Several regional (e.g. AmeliCA, La Referencia, CLACSO, etc.) and global (e.g. COAR, SPARC, FOAA, OpenAire, Open Library of Humanities, etc.) institutions have described this model as a serious hindrance to join the global conversation. As we have repeatedly stated, for over more than 30 years Latin America has had a publishing model supported with public resources without APC for which we will continue working, to strengthen and encourage it. If we have criticised this model wherever possible, illogical the idea would be that journals —that chose APC— may benefit from an infrastructure that aims to hinder the promotion of such model in our region.
Our data confirms that APC fits not in Latin America: based on DOAJ’s data, out of the 2530 Latin American journals less than 5% (122) charge APC, of which 73% are Brazilian, they only represent 6.5% of Brazil’s journals, however.
In the market a XML JATS costs between $30 and $50 dollars per article. If we set its cost at a minimum of $20 dollars and consider that for a trained technician the complete tagging in Marcalyc of a social sciences article takes an hour, and half an hour when it is an exact and natural sciences article, Redalyc gives the editors at least $100 dollars per article: $20 per XML JATS, $20 per PDF, $20 per HTML, $20 per ePUB, $20 per reader (view). These reading formats may be downloaded, personalised —with the journal’s and institution’s logo— and may be offered in the journal’s own website or easily inserted in OJS.
The regional editorial ecosystem is fenced. The submission of councils of science and technology’s and universities’ assessment systems. That institutional aims are submitted to the Impact Factor and are part of WoS-Scopus as an internationalisation and performance measure requires to take proper steps and responsible work to reassess research and assessment work.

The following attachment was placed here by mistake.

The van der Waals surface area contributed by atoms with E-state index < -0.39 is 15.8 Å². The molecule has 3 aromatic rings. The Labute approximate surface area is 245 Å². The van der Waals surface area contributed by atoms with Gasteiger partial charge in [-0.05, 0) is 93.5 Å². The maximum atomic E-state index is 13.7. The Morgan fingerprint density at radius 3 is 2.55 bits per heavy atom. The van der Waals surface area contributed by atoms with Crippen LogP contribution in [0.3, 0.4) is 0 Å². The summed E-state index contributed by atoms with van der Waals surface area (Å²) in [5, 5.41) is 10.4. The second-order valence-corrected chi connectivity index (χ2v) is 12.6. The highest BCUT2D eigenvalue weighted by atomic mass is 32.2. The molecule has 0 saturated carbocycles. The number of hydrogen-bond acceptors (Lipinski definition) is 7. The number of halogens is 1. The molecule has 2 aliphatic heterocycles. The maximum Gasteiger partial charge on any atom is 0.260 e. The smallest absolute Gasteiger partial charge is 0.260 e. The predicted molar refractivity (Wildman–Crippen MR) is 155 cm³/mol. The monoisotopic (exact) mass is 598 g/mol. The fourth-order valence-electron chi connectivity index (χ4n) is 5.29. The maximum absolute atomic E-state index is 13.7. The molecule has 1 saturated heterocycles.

At present it is absolutely necessary to reassess our region’s production, local themes and multilingual writing. At this moment in time, universities’ councils of science and technology and assessment systems in Latin America are dismantling virtually their countries’ and institutions’ editorial system as they, based on the impact factor, promote, support and provide incentives for journals. Importantly, we need to rescue the scientific article’s sense of the content, quality, suitability, strength and implications since all of this remains hidden, unseen when assessment rests on publishing venues (journal) as opposed to on what is being published (content).
Consequently, signing DORA as hundreds of regional and global institutions already have is Redalyc’s requirement. Demonstrating thus that it is also looking for more appropriate and responsible ways of assessment.
Founded in 1945 by Sartre, Beauvior and Merleau-Ponty, the journal ‘Les temps modernes’ came to its end with its 700th issue. Its clear support for the anti or decolonisation processes is recognised. Emblematic though this journal was, its end reveals the current hardships of scholarly publishing.
Rephrasing Les temps modernes‘s first publisher, Redalyc states it will not falter before the times scholarly publishing is facing. Our aim is to have an impact on scholarly communication and scientific publishing at a regional and global level, uniting the voices of various stakeholders (countries, institutions, editors, authors) that share a scholarly publishing model that semantic technology leverages and that is non-profit and academy-owned. In summary, a strategy to attain an inclusive and sustainable science communication system. A model by and for the academy.